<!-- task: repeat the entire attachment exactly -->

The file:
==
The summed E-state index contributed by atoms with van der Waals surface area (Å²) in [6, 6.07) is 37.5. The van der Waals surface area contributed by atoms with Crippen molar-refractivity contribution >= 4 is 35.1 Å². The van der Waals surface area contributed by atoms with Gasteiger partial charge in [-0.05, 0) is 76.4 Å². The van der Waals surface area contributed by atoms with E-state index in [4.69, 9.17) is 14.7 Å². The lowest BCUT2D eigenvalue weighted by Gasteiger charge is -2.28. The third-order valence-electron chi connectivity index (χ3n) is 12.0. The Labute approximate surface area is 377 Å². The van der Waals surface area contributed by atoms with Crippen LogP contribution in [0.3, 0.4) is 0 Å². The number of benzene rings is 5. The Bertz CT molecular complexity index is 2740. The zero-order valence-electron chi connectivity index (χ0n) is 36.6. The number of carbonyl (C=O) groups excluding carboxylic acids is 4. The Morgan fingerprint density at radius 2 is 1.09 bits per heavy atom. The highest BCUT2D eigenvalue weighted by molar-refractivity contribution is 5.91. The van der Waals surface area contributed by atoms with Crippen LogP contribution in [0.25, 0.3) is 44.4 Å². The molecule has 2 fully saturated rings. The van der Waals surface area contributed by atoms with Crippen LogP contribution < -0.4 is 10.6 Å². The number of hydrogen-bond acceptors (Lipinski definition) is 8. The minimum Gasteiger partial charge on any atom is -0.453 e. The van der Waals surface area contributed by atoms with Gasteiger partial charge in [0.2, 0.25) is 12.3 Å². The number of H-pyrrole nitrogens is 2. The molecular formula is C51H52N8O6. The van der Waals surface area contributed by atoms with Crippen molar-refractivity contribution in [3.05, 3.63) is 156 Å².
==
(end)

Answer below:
The summed E-state index contributed by atoms with van der Waals surface area (Å²) in [6, 6.07) is 37.5. The van der Waals surface area contributed by atoms with Crippen molar-refractivity contribution >= 4 is 35.1 Å². The van der Waals surface area contributed by atoms with Gasteiger partial charge in [-0.05, 0) is 76.4 Å². The van der Waals surface area contributed by atoms with E-state index in [4.69, 9.17) is 14.7 Å². The lowest BCUT2D eigenvalue weighted by Gasteiger charge is -2.28. The third-order valence-electron chi connectivity index (χ3n) is 12.0. The Labute approximate surface area is 377 Å². The van der Waals surface area contributed by atoms with Crippen LogP contribution in [0.3, 0.4) is 0 Å². The number of benzene rings is 5. The Bertz CT molecular complexity index is 2740. The zero-order valence-electron chi connectivity index (χ0n) is 36.6. The number of carbonyl (C=O) groups excluding carboxylic acids is 4. The Morgan fingerprint density at radius 2 is 1.09 bits per heavy atom. The highest BCUT2D eigenvalue weighted by molar-refractivity contribution is 5.91. The van der Waals surface area contributed by atoms with Crippen LogP contribution in [0.25, 0.3) is 44.4 Å². The molecule has 2 fully saturated rings. The van der Waals surface area contributed by atoms with Crippen LogP contribution < -0.4 is 10.6 Å². The number of hydrogen-bond acceptors (Lipinski definition) is 8. The minimum Gasteiger partial charge on any atom is -0.453 e. The van der Waals surface area contributed by atoms with Gasteiger partial charge in [0.2, 0.25) is 12.3 Å². The number of H-pyrrole nitrogens is 2. The molecular formula is C51H52N8O6. The van der Waals surface area contributed by atoms with Crippen molar-refractivity contribution in [3.05, 3.63) is 156 Å².